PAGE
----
Guru Robert Parker comes to Asia, wine's new frontier
SINGAPORE (Reuters Life!) - Influential wine critic Robert Parker will make a rare appearance in Asia next month at a top-class wine appreciation event aimed at tapping one of the most potentially lucrative markets for winemakers.
The maiden, three-day "Ultimate Parker in Asia" event, which opens on May 1, is hosted by Singapore and London-based wine brokers and stockists Hermitage and will feature more than 250 vintages from 92 Old and New World wineries, including Dom Perignon, Chateau Angelus, Chateau Lascombes and Penfolds.
Several master winemakers will be hosting appreciation classes. Parker, whose 100-point scale wine rating system has created thousands of fans, as well as enemies, will preside over a charity gala dinner featuring a selection of his top rated vintages, with dishes to complement them.
"Asia is the new market for wine. It's the only market that is growing and has potential. Everybody's talking about Asia," Hermitage founder Arnaud Compas told Reuters.
"Many people in Asia want to access the global lifestyle that comes with wine. After all, when you buy a vintage, you're buying a slice of civilization, of culture."
Many Asian economies have emerged lightly from the global financial crisis that ravaged European countries and the United States, with China leading the charge in this part of the world, and arguably becoming the region's most attractive market.
Affluent Singapore, home to the world's highest density of millionaires, has also got what it takes, as does Hong Kong, seen as Asia's wine hub after abolishing wine duties last year, along with Shanghai, as the gateway to China.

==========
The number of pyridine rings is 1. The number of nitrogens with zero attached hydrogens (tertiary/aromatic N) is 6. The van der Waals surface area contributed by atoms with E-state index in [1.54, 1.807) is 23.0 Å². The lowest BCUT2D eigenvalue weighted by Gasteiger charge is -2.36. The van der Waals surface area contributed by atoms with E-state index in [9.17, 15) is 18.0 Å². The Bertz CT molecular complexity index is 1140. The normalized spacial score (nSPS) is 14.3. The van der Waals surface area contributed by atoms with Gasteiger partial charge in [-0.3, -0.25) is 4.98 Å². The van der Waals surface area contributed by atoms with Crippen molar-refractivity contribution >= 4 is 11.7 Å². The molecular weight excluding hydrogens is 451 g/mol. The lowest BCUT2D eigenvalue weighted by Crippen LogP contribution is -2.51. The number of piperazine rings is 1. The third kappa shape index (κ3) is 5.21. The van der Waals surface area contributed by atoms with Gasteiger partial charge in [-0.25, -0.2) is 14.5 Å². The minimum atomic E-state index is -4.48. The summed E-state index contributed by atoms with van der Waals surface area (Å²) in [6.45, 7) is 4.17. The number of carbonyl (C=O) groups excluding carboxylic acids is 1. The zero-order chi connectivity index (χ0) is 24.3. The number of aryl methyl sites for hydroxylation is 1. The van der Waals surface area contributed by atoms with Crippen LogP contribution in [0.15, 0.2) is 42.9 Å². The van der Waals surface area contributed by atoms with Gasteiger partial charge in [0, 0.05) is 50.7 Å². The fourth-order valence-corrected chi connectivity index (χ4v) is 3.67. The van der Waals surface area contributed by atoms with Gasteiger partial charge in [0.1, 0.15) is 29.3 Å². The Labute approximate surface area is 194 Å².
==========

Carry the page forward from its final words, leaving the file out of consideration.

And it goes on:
Over the past decade, the role of wine -- an essentially Western drink -- has become more prominent in Asia due to rising incomes and the growing influence of Western lifestyles, with retailers placing China as the world's fifth biggest wine market.
Soo Hoo Khoon Peng, director of Hermitage, said China's growth meant more people wanted to spend on luxury lifestyle products, but needed the expertise of critics such as Parker and the experience of wine tasting events, to develop their palates.
"Wine is part of a lifestyle change," he said. "Right now, there is a lot of newly rich in Asia and China, but as the market becomes more sophisticated, it won't be label chasing any more."
Hermitage estimates about 80 percent of top-end fine wines are bought as an investment in Asia, but expect that figure to drop as consumers enjoy savoring wine as much as hoarding it.
But for those wine speculators, Parker remains their best bet, Compas said.
"Parker is god when it comes to wine, nobody in any business is as influential as he is," he added. "He has vision, the ability to anticipate how a wine will develop, and he has always been spot on, which sets the benchmark for prices. Because of that, Robert Parker has created fortunes."
(Editing by Ron Popeski)
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